Downsizing
Directed by: Alexander Payne
Starring: Matt Damon, Christoph Waltz, Hong Chau, Kristen Wiig
Rated R for language, including sexual references, some graphic nudity and drug use.
2 hrs. 15 min.

If you look at the best work of director Alexander Payne, he has a knack for connecting comedy and drama. While you may laugh at his characters, you also know that he is revealing raw human truth.

Downsizing has those moments, and it even has empathetic characters, but those characters are buffeted by a lot of extraneous story that makes you question the film’s purpose. What is this movie about? Sci-fi? Social commentary? End of days? Maybe all the above — in which case, Payne has thrown in so much, it feels like a car weaving on the road with luggage and boxes flying out the windows.

In a Norwegian science lab, Dr. Jorgen Asbjørnsen (Rolf Lassgård) is the first to discover how to proportionally downsize a living creature. His experiments eventually lead him to successfully replicate the experiment on people, and a series of downsized colonies begin to pop up around the world.

Paul and Audrey Safranek (Matt Damon and Kristen Wiig) are a middle-class couple living in Omaha. At a high school class reunion, they meet some friends who have been downsized. Paul is inspired and encourages Audrey to share a new adventure in tiny living.

All goes as planned until Paul gets a call in his downsized hospital room from Audrey, who tearfully admits she didn’t go through with the process. They end up signing full-size divorce papers a year later.

Paul blunders his way through his realigned life. Whether trying to date a single mother, having an ecstasy-filled night with his upstairs friend (European playboy and smuggler Dusan Mirkovic, played by Christoph Waltz) or being pulled into the life of a Vietnamese cleaning lady, Ngoc Lan Tran (Hong Chau), Paul begins to search for purpose in his new 5-inch life. His search eventually comes down to a simple choice: Does he remain above or below ground? Connected to his friends on a dying planet or safely burrowed deep in a mountain?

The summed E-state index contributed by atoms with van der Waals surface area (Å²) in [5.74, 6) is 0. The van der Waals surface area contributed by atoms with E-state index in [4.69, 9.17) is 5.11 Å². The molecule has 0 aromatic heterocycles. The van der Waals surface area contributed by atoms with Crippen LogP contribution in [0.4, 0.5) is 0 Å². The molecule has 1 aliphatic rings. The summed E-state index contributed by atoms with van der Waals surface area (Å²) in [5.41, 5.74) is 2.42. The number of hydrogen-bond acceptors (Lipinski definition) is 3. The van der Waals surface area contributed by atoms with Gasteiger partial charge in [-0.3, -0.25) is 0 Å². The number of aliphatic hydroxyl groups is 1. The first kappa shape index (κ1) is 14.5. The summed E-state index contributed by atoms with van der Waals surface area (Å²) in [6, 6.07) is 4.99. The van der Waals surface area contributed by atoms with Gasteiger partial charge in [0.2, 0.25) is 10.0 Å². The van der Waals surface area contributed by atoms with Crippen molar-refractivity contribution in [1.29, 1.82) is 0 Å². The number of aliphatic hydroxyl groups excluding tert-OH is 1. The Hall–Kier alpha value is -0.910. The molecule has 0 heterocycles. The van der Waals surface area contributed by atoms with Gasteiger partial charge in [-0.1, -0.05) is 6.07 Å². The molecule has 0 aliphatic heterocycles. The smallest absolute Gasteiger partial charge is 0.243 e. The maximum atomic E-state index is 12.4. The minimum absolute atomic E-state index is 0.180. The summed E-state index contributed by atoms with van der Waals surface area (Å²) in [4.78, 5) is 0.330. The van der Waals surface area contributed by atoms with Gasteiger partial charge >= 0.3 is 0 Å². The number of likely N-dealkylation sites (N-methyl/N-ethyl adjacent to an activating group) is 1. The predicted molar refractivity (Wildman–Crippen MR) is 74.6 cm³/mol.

The fact that I’m asking these existential questions should give you some clues about Downsizing’s shifts in mood. It’s hard to tell what Payne is up to, as if he wants to pull a rabbit out of a hat, but can’t decide which rabbit or which hat to use. The changes can be jolting. From Paul’s first trip beyond his colony walls to a cruise up a Norwegian fjord, Downsizing is quick with ideas but rough on coherence.

While Damon is the film’s central focus, his nice-guy performance feels overshadowed by the rascality of Waltz and the bombast of Chau. He seems to be the film’s foil, the guy that everybody picks on because he won’t do anything to fight back.

This is awkward because Waltz and Chau breathe life into this movie, even as it takes a morose twist toward a Norwegian apocalypse. Is it an inside joke that while Paul is angsting about the end of the world, Dusan couldn’t care less if Arctic methane emissions are at critical mass or that Lan Tran just wants to go home and get busy cleaning houses, feeding her friends and bossing Damon around? Frankly, having had enough of Payne’s dance with insufferable Norwegian gloom, I don’t blame them.

What’s most surprising about Downsizing is that there is so much material from his original premise — political, social and otherwise — waiting like ripe fruit to be plucked. Alas, most of it just goes to waste on the ground.

You can pick and choose what you like in this film. Just don’t overwork yourself trying to make sense of it. Plus, it turns out that being 5 inches tall isn’t so different. It’s still the same world, the same class system, the same noisy neighbors in the upstairs apartment. In fact, downsizing isn’t all that different from the big bag of hassles you put up with every day you walk out your front door.